This is my July 8-14 book. I'm slipping, I know. It'll be rectified soon. Hope everyone else's summer is as packed with fun as mine - and not just the fun of sword and sorcery.
July 8-14: Wizard's First Rule by Terry Goodkind
Fantasy (1994 - 600 pp.)
For those familiar with The Sword of Truth, this entry should be coming almost two decades too late. For those unfamiliar with the series, it's become one of the definitive sword and sorcery series and Wizard's First Rule is both its first installment and somewhat of an origin story. A magic sword, dragons, a muddled story behind a courageous hero, the kind of realistically awkward human interaction only fantasy can muster... it's all here, and how! An equally important mention is that this book fits at least indirectly with the American theme I was trying to get going, as it fits nicely within the long list of real and fictional American-written works exploring medieval themes.
I really like what Terry Goodkind does within his world. The characters are believable inasmuch as willing suspension of disbelief will allow - that is to say, the guy with the magic sword has relatable childhood memories, the cartoonishly enchanted girl he likes still struggles with her feelings, etc. A few are too far gone into the stock realm, like the antagonists who derive pleasure from hurting people seemingly for the purpose of establishing them as our friends' enemies. The settings are varied, with enough of the world left open for later books yet plenty of forests, swamps, mountains and plains explored here. (What about the islands? Many a self-assured fantasy nerd like me should love that reference.) The plot twists get a little over the top, underscoring what I tend to dislike about magic's tendency to venture into a deus ex machina more often than it should, and there are a couple plot inconsistencies I won't share due to anti-spoiler concerns. I was jumping to the front of my couch a lot, though, which is really the main thing I could have asked.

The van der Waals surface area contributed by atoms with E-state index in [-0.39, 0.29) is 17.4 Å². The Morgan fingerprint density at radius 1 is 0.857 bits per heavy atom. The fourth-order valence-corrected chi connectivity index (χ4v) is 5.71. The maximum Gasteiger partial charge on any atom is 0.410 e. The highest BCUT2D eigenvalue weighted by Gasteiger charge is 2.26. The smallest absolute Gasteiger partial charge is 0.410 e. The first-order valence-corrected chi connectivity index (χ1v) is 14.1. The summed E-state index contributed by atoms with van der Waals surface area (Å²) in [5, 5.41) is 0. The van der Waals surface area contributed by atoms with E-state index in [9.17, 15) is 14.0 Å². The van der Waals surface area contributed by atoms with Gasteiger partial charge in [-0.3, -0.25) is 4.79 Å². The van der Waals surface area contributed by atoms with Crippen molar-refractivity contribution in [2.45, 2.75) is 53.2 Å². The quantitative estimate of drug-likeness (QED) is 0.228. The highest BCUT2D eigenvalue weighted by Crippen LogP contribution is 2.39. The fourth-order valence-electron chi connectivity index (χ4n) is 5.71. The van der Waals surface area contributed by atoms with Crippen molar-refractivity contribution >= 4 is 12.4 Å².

Like many fantasy novels, Wizard's First Rule is a light read but a long one. There are times when it takes a while but Book a Week's constraints are to blame there. Wizard's First Rule feels like a book that's already been read by everyone who would really be into it, but then again, I hadn't.
Ease of Reading: 9
Educational Content: 2